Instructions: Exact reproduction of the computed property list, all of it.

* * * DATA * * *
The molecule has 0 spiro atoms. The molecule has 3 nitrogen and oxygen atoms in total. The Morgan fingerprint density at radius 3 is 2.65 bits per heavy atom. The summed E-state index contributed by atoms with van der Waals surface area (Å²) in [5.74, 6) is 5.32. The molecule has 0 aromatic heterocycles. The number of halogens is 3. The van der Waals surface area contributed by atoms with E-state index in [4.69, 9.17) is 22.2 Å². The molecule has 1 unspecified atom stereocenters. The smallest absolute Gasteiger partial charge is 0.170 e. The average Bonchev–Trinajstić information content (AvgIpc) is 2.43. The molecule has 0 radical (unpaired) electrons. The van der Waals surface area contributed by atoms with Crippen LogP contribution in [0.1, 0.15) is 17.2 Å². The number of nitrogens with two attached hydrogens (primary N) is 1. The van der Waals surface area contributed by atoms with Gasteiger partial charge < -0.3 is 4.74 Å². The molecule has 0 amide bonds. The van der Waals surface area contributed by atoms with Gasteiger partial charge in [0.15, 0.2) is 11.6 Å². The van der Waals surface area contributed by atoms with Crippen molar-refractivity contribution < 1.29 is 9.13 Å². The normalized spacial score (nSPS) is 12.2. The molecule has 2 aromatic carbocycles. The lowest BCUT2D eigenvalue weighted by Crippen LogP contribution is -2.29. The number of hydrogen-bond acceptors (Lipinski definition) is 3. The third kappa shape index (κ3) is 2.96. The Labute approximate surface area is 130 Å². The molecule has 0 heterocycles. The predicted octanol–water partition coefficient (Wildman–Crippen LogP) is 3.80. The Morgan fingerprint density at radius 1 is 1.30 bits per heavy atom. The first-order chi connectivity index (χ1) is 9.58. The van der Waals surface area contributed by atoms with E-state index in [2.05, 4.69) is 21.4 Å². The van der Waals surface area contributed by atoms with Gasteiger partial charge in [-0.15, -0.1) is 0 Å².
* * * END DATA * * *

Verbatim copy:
The molecule has 0 spiro atoms. The molecule has 3 nitrogen and oxygen atoms in total. The Morgan fingerprint density at radius 3 is 2.65 bits per heavy atom. The summed E-state index contributed by atoms with van der Waals surface area (Å²) in [5.74, 6) is 5.32. The molecule has 0 aromatic heterocycles. The number of halogens is 3. The van der Waals surface area contributed by atoms with E-state index in [4.69, 9.17) is 22.2 Å². The molecule has 1 unspecified atom stereocenters. The smallest absolute Gasteiger partial charge is 0.170 e. The average Bonchev–Trinajstić information content (AvgIpc) is 2.43. The molecule has 0 radical (unpaired) electrons. The van der Waals surface area contributed by atoms with Crippen LogP contribution in [0.1, 0.15) is 17.2 Å². The number of nitrogens with two attached hydrogens (primary N) is 1. The van der Waals surface area contributed by atoms with Gasteiger partial charge < -0.3 is 4.74 Å². The molecule has 0 amide bonds. The van der Waals surface area contributed by atoms with Gasteiger partial charge in [0.15, 0.2) is 11.6 Å². The van der Waals surface area contributed by atoms with Crippen molar-refractivity contribution < 1.29 is 9.13 Å². The normalized spacial score (nSPS) is 12.2. The molecule has 2 aromatic carbocycles. The lowest BCUT2D eigenvalue weighted by Crippen LogP contribution is -2.29. The number of hydrogen-bond acceptors (Lipinski definition) is 3. The third kappa shape index (κ3) is 2.96. The Labute approximate surface area is 130 Å². The molecule has 0 heterocycles. The predicted octanol–water partition coefficient (Wildman–Crippen LogP) is 3.80. The Morgan fingerprint density at radius 1 is 1.30 bits per heavy atom. The first-order chi connectivity index (χ1) is 9.58. The van der Waals surface area contributed by atoms with E-state index in [2.05, 4.69) is 21.4 Å². The van der Waals surface area contributed by atoms with Gasteiger partial charge in [-0.15, -0.1) is 0 Å².